Written by Derrek Studebaker, AmeriCorps Member on the New Schools for Entergy Louisiana Team at Claiborne Elementary School. 

January is National Mentoring Month. A mentor is generally considered to be a trusted person who you go to for advice. As near peer mentors, City Year AmeriCorps members are intended to be trusted people for students to go to. We often talk about the mentoring in the ABC’s (attendance, behavior, and course performance), but there is far more to our mentorship than just these three areas. While the ABC’s keep students on track to graduate from high school, we have the goal of developing the whole child on track to succeed in life.

There are many things that we mentor our students about, some of which include:

 The ABC’s

 When is it okay to ask questions?

 When is it appropriate to tell a joke?

 What situations are alright to keep a secret?

 How to make and keep friends.

 How to compartmentalize what happens at home and what happens at school.

 When/how to offer and accept help.

 How to set and follow through with goals.

 Taking responsibility for their actions.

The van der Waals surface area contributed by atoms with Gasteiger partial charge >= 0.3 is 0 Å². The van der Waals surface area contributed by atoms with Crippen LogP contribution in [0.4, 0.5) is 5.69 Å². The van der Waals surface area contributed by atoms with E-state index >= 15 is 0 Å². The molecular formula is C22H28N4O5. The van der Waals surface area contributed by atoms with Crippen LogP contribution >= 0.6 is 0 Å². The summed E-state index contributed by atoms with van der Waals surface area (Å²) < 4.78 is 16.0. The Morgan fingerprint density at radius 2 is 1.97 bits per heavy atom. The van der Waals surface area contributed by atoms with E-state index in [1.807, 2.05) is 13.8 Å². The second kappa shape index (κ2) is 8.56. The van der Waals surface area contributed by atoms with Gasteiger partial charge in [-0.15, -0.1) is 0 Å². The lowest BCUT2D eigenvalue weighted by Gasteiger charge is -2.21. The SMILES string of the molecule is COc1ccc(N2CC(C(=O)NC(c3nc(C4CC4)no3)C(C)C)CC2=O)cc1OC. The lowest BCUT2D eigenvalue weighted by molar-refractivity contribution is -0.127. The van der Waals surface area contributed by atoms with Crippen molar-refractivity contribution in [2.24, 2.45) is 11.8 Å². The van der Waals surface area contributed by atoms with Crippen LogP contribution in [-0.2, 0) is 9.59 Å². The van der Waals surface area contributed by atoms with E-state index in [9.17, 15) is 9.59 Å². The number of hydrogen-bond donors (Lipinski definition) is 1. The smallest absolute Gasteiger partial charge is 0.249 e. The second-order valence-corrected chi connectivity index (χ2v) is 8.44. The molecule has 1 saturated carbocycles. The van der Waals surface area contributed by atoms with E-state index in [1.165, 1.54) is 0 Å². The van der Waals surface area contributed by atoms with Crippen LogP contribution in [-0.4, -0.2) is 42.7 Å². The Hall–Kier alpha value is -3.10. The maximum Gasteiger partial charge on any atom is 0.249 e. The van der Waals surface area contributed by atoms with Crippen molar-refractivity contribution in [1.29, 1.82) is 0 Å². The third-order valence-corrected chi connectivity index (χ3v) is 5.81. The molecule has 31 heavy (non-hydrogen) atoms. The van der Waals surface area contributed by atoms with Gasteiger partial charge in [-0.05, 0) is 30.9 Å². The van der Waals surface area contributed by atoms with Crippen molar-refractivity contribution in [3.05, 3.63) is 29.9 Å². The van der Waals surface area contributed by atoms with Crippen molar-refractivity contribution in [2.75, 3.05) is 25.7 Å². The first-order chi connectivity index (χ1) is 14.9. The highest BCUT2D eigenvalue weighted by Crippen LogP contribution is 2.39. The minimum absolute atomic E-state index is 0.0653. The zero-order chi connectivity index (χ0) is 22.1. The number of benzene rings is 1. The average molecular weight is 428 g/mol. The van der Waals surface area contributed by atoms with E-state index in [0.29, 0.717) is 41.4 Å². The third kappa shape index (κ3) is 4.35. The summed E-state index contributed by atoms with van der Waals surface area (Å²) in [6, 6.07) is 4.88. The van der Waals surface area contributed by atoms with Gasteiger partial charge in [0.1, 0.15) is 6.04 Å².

 How to be a leader.

 Having a genuine respect for other people, no matter their age.

Although some things may seem insignificant in relationship to others, our ultimate goal is to create a more complete individual. There are many different things that are important for our students to learn. While we spend most of our time working on math or English with AmeriCorps members, it is important to remember the little life lessons we can insert into other things. 

Being a mentor is more than just showing up and talking to people. The first step to becoming a mentor is to build trust. This is not the easiest thing to do all the time. Some ways that I have built trust with my students are playing games with them at recess, helping them in class, and journaling with them. Having varied means of reaching students shows them that you care about them more than in just an academic sense.

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